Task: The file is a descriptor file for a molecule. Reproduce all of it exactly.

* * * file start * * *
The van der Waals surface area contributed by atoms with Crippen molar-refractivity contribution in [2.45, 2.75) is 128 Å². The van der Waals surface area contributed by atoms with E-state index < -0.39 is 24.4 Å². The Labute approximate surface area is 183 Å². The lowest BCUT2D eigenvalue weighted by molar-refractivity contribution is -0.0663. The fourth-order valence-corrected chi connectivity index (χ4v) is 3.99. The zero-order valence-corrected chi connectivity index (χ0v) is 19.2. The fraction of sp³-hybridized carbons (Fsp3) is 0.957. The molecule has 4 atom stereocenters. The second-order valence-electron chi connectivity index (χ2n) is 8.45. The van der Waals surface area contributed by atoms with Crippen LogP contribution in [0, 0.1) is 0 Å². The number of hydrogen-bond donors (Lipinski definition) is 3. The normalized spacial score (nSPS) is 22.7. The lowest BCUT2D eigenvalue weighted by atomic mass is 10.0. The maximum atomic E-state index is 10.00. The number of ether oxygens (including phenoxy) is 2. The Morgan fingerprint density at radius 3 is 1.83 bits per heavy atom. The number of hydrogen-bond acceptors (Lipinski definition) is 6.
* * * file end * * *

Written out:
The van der Waals surface area contributed by atoms with Crippen molar-refractivity contribution in [2.45, 2.75) is 128 Å². The van der Waals surface area contributed by atoms with E-state index < -0.39 is 24.4 Å². The Labute approximate surface area is 183 Å². The lowest BCUT2D eigenvalue weighted by molar-refractivity contribution is -0.0663. The fourth-order valence-corrected chi connectivity index (χ4v) is 3.99. The zero-order valence-corrected chi connectivity index (χ0v) is 19.2. The fraction of sp³-hybridized carbons (Fsp3) is 0.957. The molecule has 4 atom stereocenters. The second-order valence-electron chi connectivity index (χ2n) is 8.45. The van der Waals surface area contributed by atoms with Crippen LogP contribution in [0, 0.1) is 0 Å². The number of hydrogen-bond donors (Lipinski definition) is 3. The normalized spacial score (nSPS) is 22.7. The lowest BCUT2D eigenvalue weighted by atomic mass is 10.0. The maximum atomic E-state index is 10.00. The number of ether oxygens (including phenoxy) is 2. The Morgan fingerprint density at radius 3 is 1.83 bits per heavy atom. The number of hydrogen-bond acceptors (Lipinski definition) is 6.